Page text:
The comparison with South African apartheid yields significant results. In the case of South Africa, large scale displacement was mostly carried out within the country. The apartheid regime’s Homeland policy sought to concentrate the indigenous Black South Africans, who accounted for 90 percent of the population, within the Bantustans (or Homelands) which were non-contiguous strips of land constituting 13 percent of the country’s land mass. The goal was to have these Homelands recognized as independent states. If all the Blacks were internationally recognized as being citizens of other states—even if these were non-sovereign “Mickey Mouse” states (as the South African resistance described them)—South African apartheid would appear democratic because there indeed existed formal political equality for the white colonists. Millions of Black South Africans were thus displaced into the Homelands and prohibited from returning to the white areas that were supposedly another country. South African apartheid was thus marked by internal displacement, which in the case of Palestine accounts for only a minority of displaced Palestinians (around 500,000 of a total displaced population of over 7 million). Another central feature of South Africa’s apartheid regime was that it denied not the right of return, but the right to leave one’s country. Black South Africans were required to obtain an exit visa to leave the country, and applications for these were systematically denied as were applications for travel documents that would enable their carriers to travel.

To understand this difference we need to conceptualize apartheid as a means and not an end. The goals of South African and Israeli apartheid, although both committed in the context of settler-colonial projects, are radically different. In the case of South Africa, the apartheid regime’s main purpose was to exploit the black worker in the country’s mines, factories and households. This exploitation, which essentially manifested as a form of slave labor, enabled the white ruling class to reap immense profits, making South Africa’s economy the most lucrative in the African continent. The expulsion of a black person in this context was nonsensical as every black South African that crossed the border represented the loss of a potential exploitable worker. As such, the anti-apartheid movement in South Africa was as much about the right to form effective labor unions, protect workers and reclaim the country’s natural resources for its indigenous inhabitants as it was about the right to vote. Zionism, however, has sought to create an exclusively Jewish state on the land of Palestine. Apartheid in the Palestinian context has been driven by the colonists’ ideological need to clear the land of its indigenous inhabitants and replace them with Jewish settlers. Every Palestinian displaced beyond the borders of the mandate territory of Palestine is thus a success for the apartheid regime, and any successful return of a displaced Palestinian is a threat to the regime in its totality. The denial of refugee return is not simply one aspect of Israeli apartheid; it is the cornerstone of the Israeli colonial-apartheid project as a whole.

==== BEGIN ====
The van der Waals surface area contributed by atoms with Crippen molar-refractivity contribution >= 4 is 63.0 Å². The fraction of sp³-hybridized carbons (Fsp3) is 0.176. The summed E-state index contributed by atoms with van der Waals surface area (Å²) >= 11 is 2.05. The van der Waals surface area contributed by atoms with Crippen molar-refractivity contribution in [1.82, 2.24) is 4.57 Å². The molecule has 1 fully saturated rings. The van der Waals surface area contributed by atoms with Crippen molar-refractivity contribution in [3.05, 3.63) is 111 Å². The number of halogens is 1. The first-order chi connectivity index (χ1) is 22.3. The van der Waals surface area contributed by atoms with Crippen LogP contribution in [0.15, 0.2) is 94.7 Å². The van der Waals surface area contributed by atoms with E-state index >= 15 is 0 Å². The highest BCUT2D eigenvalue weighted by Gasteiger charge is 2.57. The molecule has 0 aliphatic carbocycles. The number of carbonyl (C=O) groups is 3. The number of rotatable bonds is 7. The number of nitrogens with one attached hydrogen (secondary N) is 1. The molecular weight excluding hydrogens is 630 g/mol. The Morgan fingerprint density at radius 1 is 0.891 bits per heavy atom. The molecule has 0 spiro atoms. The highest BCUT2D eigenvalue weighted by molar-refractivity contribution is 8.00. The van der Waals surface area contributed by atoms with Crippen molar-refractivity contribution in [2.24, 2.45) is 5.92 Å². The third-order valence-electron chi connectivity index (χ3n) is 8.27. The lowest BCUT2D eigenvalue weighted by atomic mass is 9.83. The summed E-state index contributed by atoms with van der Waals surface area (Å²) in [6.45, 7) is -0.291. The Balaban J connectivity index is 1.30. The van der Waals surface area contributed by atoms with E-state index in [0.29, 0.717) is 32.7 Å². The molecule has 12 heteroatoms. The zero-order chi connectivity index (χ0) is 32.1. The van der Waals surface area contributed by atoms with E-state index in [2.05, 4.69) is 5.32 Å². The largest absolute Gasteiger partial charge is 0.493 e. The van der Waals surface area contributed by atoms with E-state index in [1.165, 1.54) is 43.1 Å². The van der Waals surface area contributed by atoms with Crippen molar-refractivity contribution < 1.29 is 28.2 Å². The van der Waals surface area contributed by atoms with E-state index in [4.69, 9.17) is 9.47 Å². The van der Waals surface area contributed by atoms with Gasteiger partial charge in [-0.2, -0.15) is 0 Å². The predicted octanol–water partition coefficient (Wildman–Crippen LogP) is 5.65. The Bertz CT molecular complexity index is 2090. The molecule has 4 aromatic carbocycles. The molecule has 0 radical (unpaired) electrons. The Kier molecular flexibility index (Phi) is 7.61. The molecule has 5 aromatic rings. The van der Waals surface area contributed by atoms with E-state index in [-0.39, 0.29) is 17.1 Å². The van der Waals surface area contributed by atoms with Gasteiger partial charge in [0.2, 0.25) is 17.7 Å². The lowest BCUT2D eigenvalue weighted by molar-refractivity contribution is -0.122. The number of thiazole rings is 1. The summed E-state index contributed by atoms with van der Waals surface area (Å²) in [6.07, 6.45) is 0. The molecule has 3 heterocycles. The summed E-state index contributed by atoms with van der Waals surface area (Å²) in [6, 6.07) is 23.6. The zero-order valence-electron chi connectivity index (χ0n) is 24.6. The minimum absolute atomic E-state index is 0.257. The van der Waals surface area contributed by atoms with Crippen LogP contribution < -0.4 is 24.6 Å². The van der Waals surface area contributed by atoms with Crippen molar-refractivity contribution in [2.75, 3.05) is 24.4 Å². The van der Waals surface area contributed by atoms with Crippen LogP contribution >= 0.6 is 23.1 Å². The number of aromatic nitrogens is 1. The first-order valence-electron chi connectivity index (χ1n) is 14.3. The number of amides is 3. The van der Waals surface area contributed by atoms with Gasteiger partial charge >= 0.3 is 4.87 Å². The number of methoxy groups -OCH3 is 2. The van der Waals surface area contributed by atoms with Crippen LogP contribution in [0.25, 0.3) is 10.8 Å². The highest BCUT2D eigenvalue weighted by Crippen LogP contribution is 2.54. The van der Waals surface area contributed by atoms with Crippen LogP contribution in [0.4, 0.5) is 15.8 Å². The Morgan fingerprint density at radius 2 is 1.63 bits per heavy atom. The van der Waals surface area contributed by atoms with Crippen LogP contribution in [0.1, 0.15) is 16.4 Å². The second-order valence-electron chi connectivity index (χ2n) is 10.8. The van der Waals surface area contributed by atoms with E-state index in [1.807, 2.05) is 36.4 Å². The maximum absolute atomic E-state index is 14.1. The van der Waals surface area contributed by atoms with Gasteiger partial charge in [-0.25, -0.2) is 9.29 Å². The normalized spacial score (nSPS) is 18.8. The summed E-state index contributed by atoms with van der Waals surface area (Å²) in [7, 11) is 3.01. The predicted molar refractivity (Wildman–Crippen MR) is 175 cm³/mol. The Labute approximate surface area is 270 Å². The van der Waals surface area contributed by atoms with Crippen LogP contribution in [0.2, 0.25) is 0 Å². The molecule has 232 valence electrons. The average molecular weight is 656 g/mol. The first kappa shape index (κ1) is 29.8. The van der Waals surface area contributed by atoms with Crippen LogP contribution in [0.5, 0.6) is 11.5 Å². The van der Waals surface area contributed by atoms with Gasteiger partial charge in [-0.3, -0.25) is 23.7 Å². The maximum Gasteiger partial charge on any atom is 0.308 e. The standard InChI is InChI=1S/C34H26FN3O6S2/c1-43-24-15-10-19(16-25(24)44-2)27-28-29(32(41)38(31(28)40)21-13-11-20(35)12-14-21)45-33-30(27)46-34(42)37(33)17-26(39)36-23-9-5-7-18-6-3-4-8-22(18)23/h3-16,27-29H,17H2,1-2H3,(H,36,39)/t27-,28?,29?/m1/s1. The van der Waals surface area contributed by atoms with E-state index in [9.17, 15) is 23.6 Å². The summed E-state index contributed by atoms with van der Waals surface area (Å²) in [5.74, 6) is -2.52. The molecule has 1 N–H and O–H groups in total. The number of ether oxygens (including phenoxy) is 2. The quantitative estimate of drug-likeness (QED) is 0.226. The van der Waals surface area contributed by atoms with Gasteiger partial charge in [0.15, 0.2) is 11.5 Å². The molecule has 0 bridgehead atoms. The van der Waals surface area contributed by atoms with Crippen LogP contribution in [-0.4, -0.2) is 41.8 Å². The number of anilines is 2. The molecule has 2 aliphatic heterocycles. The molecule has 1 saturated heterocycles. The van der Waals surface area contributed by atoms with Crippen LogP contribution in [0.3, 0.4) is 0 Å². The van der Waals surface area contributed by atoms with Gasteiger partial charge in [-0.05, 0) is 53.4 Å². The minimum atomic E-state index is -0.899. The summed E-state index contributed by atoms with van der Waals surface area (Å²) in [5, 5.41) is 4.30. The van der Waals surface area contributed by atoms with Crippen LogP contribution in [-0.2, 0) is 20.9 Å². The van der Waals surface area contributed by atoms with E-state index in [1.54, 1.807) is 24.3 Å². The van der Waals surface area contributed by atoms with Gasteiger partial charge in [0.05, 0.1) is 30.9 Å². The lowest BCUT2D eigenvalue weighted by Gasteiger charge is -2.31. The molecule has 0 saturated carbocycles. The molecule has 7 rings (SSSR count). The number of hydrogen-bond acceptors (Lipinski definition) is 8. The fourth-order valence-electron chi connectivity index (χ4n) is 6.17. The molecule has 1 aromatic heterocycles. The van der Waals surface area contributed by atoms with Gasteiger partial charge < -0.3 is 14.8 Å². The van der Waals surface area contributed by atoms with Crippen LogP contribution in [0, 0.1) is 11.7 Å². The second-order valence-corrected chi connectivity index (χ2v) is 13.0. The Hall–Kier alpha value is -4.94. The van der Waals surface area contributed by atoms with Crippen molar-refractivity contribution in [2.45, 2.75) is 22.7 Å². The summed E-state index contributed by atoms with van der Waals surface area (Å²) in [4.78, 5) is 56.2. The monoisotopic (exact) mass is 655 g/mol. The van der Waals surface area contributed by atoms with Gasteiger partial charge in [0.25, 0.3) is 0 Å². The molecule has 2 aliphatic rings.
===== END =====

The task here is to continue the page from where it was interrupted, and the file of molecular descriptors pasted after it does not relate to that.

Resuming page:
As the sun set on marches of return on May 15, 2011, a shared sensation swept through the crowds in Lebanon, Syria, Jordan and the occupied West Bank. They were being told that it was “time to go home.” No one could help but think that “home” is not where the buses were going to take them, but behind the soldiers who had prevented their actual homeward journey. Despite any and all efforts to deny and distort this, the knowledge that Palestine is the real and rightful home of the largest and longest standing refugee population in the world is the reason there can never be an end to Israeli apartheid, let alone a durable peace, without the implementation of the Palestinian refugees’ right to return.

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Hazem Jamjoum is a graduate student in Arab and Middle Eastern studies at the American University of Beirut and the former editor of al-Majdal.

[1]Nationality (Citizenship) Law 5712-1952, LSI, Vol. XI, p. 50. A central aspect of Israeli apartheid affecting Palestinian refugees—but beyond the scope of this paper—is Israel’s regime over the refugees’ land. For more on this see Gail J. Boling, “Absentees’ Property Laws to Israel’s Confiscation of Palestinian Property: A

Violation of UN General Assembly Resolution 194 and International Law,” 11 Palestine Yearbook of International Law 73 (2000–2001); and COHRE & Badil, Ruling Palestine: A History of Legally Sanctioned Jewish-Israeli Seizure of Land and Housing in Palestine (Bethlehem: Badil, 2005).

2Badil, Occasional Bulletin No. 18 (July 2004), p. 3.

3“Right to family life denied: Foreign spouses of Palestinians barred” Amnesty International 21 March, 2007, MDE 15/018/2007.

4Entrenchment of the Negation of the Right to Return Law, 5761—2001, S.H. 1772, p. 116.